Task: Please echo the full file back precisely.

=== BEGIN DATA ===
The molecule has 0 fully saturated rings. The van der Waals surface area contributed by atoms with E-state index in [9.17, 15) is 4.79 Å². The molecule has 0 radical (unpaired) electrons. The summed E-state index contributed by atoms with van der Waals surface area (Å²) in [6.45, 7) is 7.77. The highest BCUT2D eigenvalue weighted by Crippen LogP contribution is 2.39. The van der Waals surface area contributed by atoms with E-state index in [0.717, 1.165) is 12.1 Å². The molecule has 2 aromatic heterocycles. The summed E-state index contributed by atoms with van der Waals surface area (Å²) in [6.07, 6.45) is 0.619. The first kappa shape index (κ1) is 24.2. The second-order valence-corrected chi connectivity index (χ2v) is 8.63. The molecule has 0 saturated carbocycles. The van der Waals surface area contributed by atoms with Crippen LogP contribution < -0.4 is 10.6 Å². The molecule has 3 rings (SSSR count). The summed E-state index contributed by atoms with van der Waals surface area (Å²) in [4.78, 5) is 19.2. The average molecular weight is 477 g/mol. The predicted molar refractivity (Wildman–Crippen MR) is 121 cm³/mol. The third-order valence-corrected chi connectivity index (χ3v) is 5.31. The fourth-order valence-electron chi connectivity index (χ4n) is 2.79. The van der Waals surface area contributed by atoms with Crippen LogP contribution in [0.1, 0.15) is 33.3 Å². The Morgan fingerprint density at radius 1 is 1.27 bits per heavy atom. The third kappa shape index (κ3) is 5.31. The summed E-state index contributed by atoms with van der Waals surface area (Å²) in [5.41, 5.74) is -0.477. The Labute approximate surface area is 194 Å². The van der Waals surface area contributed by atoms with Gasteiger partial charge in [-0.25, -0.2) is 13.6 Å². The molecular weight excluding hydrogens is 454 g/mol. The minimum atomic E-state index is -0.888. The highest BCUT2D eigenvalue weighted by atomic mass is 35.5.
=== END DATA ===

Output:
The molecule has 0 fully saturated rings. The van der Waals surface area contributed by atoms with E-state index in [9.17, 15) is 4.79 Å². The molecule has 0 radical (unpaired) electrons. The summed E-state index contributed by atoms with van der Waals surface area (Å²) in [6.45, 7) is 7.77. The highest BCUT2D eigenvalue weighted by Crippen LogP contribution is 2.39. The van der Waals surface area contributed by atoms with E-state index in [0.717, 1.165) is 12.1 Å². The molecule has 2 aromatic heterocycles. The summed E-state index contributed by atoms with van der Waals surface area (Å²) in [6.07, 6.45) is 0.619. The first kappa shape index (κ1) is 24.2. The second-order valence-corrected chi connectivity index (χ2v) is 8.63. The molecule has 0 saturated carbocycles. The van der Waals surface area contributed by atoms with Crippen LogP contribution < -0.4 is 10.6 Å². The molecule has 3 rings (SSSR count). The summed E-state index contributed by atoms with van der Waals surface area (Å²) in [4.78, 5) is 19.2. The average molecular weight is 477 g/mol. The predicted molar refractivity (Wildman–Crippen MR) is 121 cm³/mol. The third-order valence-corrected chi connectivity index (χ3v) is 5.31. The fourth-order valence-electron chi connectivity index (χ4n) is 2.79. The van der Waals surface area contributed by atoms with Crippen LogP contribution in [0.1, 0.15) is 33.3 Å². The Morgan fingerprint density at radius 1 is 1.27 bits per heavy atom. The third kappa shape index (κ3) is 5.31. The summed E-state index contributed by atoms with van der Waals surface area (Å²) in [5.41, 5.74) is -0.477. The Labute approximate surface area is 194 Å². The van der Waals surface area contributed by atoms with Gasteiger partial charge in [-0.25, -0.2) is 13.6 Å². The molecular weight excluding hydrogens is 454 g/mol. The minimum atomic E-state index is -0.888. The highest BCUT2D eigenvalue weighted by atomic mass is 35.5.